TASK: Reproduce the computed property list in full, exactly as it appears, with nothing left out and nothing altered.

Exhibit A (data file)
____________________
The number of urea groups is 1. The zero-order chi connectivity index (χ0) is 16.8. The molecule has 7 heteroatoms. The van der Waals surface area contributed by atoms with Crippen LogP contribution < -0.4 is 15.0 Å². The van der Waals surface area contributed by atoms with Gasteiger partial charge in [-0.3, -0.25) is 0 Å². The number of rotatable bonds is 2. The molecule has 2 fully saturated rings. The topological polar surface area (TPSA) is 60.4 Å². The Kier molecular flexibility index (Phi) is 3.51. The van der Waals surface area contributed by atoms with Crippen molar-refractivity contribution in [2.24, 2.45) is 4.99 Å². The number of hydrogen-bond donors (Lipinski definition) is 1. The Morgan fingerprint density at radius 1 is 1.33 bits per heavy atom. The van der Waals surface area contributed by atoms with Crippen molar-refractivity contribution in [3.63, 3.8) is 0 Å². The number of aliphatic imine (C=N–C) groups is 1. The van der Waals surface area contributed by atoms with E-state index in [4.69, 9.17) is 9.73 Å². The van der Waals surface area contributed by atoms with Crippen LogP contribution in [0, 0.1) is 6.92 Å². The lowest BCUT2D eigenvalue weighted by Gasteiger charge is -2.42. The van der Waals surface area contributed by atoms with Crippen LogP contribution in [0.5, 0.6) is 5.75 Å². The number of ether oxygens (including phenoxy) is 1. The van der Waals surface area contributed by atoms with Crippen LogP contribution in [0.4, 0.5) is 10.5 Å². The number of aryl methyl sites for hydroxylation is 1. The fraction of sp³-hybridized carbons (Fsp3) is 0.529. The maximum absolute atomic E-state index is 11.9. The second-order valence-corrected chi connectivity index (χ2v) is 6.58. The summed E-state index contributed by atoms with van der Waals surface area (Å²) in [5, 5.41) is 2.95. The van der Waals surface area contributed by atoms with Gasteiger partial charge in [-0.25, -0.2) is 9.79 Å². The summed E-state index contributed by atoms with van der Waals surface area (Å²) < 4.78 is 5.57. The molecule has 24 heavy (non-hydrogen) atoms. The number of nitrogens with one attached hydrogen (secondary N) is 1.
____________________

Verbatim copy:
The number of urea groups is 1. The zero-order chi connectivity index (χ0) is 16.8. The molecule has 7 heteroatoms. The van der Waals surface area contributed by atoms with Crippen LogP contribution < -0.4 is 15.0 Å². The van der Waals surface area contributed by atoms with Gasteiger partial charge in [-0.3, -0.25) is 0 Å². The number of rotatable bonds is 2. The molecule has 2 fully saturated rings. The topological polar surface area (TPSA) is 60.4 Å². The Kier molecular flexibility index (Phi) is 3.51. The van der Waals surface area contributed by atoms with Crippen molar-refractivity contribution in [2.24, 2.45) is 4.99 Å². The number of hydrogen-bond donors (Lipinski definition) is 1. The Morgan fingerprint density at radius 1 is 1.33 bits per heavy atom. The van der Waals surface area contributed by atoms with Crippen molar-refractivity contribution in [3.63, 3.8) is 0 Å². The number of aliphatic imine (C=N–C) groups is 1. The van der Waals surface area contributed by atoms with E-state index in [4.69, 9.17) is 9.73 Å². The van der Waals surface area contributed by atoms with Crippen LogP contribution in [0, 0.1) is 6.92 Å². The lowest BCUT2D eigenvalue weighted by Gasteiger charge is -2.42. The van der Waals surface area contributed by atoms with Crippen LogP contribution in [0.5, 0.6) is 5.75 Å². The number of ether oxygens (including phenoxy) is 1. The van der Waals surface area contributed by atoms with Crippen LogP contribution in [0.4, 0.5) is 10.5 Å². The number of aryl methyl sites for hydroxylation is 1. The fraction of sp³-hybridized carbons (Fsp3) is 0.529. The maximum absolute atomic E-state index is 11.9. The second-order valence-corrected chi connectivity index (χ2v) is 6.58. The summed E-state index contributed by atoms with van der Waals surface area (Å²) in [5, 5.41) is 2.95. The van der Waals surface area contributed by atoms with Gasteiger partial charge in [-0.25, -0.2) is 9.79 Å². The summed E-state index contributed by atoms with van der Waals surface area (Å²) < 4.78 is 5.57. The molecule has 24 heavy (non-hydrogen) atoms. The number of nitrogens with one attached hydrogen (secondary N) is 1.